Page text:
Alex Lee (Anne Heche) works at an international bank, but is finding times tough as she cannot pay the bills or her mortgage, a state of affairs which has forced her to make money as a high-priced call girl. One of her clients is the money launderer Bruno Buckingham (Christopher Walken), who although he is already in a relationship, has developed a penchant for sex games with Alex, as tonight when they role play. But she is walking a dangerous path when she ties him up for bondage, though really so she can get the cash he owes her...
Wild Side did not have the best of journeys from script to screen: actually it was more from script to screen to editing room back to screen again, as there are two versions you can see, one the cut which was released straight to video in the United States in 1995, and the other the preferred cut of director Donald Cammell restored and released four years later. We have to assume it was his preferred version, anyway, as Cammell committed suicide after the film was taken out of his hands and butchered by the producers, not exactly a rare occurence in the movie world, but not so often with such drastic results.
Seeing as how it was his fourth film in over twenty-five years, after a career of trying and failing to get other projects off the ground, including one of the most intriguing-sounding never made with Marlon Brando, you can sort of understand why Cammell would have taken such extreme actions to opt out of life when it appeared as if he would never get his way in his art ever again, not at his age at any rate, but it was still an awful waste. We did have the restored film which made it to cinemas after the fact, leading it to be appraised as he intended, though it must be pointed out that while his talent was never in doubt, the general reaction to this was not entirely welcoming.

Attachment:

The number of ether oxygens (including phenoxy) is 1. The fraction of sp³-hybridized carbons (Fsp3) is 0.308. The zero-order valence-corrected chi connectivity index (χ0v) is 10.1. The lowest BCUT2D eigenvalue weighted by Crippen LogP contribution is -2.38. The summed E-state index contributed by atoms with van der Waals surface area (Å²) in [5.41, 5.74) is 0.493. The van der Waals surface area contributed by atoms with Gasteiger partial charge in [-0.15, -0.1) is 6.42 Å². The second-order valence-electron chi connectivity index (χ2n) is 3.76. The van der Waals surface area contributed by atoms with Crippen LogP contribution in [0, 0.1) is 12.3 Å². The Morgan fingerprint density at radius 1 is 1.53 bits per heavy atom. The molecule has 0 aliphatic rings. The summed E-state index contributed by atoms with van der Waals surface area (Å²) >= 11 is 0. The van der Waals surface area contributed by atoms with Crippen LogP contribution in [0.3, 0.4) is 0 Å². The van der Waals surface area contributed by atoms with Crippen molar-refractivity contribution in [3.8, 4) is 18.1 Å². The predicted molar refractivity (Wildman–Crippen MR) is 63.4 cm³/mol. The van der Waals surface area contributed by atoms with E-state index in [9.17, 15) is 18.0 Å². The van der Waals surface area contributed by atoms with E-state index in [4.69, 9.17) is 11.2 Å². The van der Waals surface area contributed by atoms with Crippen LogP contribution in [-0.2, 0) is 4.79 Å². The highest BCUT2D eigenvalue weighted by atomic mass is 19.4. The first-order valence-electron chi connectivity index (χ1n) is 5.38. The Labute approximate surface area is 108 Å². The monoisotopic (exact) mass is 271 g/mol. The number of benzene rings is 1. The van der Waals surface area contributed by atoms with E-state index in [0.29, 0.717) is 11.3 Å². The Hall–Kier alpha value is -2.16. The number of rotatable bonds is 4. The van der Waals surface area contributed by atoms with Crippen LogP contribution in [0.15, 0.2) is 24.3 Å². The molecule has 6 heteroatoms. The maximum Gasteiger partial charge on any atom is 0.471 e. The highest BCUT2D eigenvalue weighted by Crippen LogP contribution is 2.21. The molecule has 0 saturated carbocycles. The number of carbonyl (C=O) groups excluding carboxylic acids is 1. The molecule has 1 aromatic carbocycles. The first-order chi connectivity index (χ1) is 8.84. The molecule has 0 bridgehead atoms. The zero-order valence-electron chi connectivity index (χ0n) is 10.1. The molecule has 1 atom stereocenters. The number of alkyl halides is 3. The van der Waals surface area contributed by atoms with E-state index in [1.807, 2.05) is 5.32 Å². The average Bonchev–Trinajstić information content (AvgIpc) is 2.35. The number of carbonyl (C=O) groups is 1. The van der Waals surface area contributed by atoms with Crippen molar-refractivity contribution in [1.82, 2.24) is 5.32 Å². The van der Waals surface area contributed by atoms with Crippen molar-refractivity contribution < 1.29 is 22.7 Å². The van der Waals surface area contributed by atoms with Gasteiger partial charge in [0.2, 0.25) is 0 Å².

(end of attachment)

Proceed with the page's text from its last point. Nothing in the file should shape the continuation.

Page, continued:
Most of the time it left viewers scratching their heads, such was its off kilter and awkward storytelling, which may have resolved itself by the end of the film so you had it right in your mind who had done what to whom and why, but the road to get there was a rocky one. Was it an erotic thriller? A wacky comedy? A serious drama about romantic obsession? Maybe all three? The manner in which it refused to slot into any obvious category may have been what scuppered Wild Side's chances originally, but of such stuff are cult movies made, and if the bizarre background, never mind the bizarre foreground, to the project didn't entice viewers the overtly sexual scenes may have done the job, though even those were tempered with an accumulation of skewed vision.
Alex finds herself at the mercy of three people, and it's up to her to negotiate them to get what she wants out of life. First is Bruno, as Walken raised the bar for his already eccentric performances: the late on scene with the condom, his gun brandishing and the threatened revenge through buggery was genuinely weird even by his standards, yet also very funny. Second is Tony (Steven Bauer), Bruno's right hand man, a boorish undercover cop who rapes Alex in her home and thinks he can wrap her around his finger because of his secret lawman status. Third is where her heart really lies, Virginia Chow (Joan Chen), businesswoman wife of Bruno's where for both women it's lust at first sight, leading to the steamy scenes which made this a favourite among some audiences. Add in a computer virus which will sabotage the bank and ensure Bruno makes a lot of money, and this was more straightforward than the curious performances and flashforwards initially hint at. Too intractable as its creator may have been, but not a waste of time. Music by Ryûichi Sakamoto.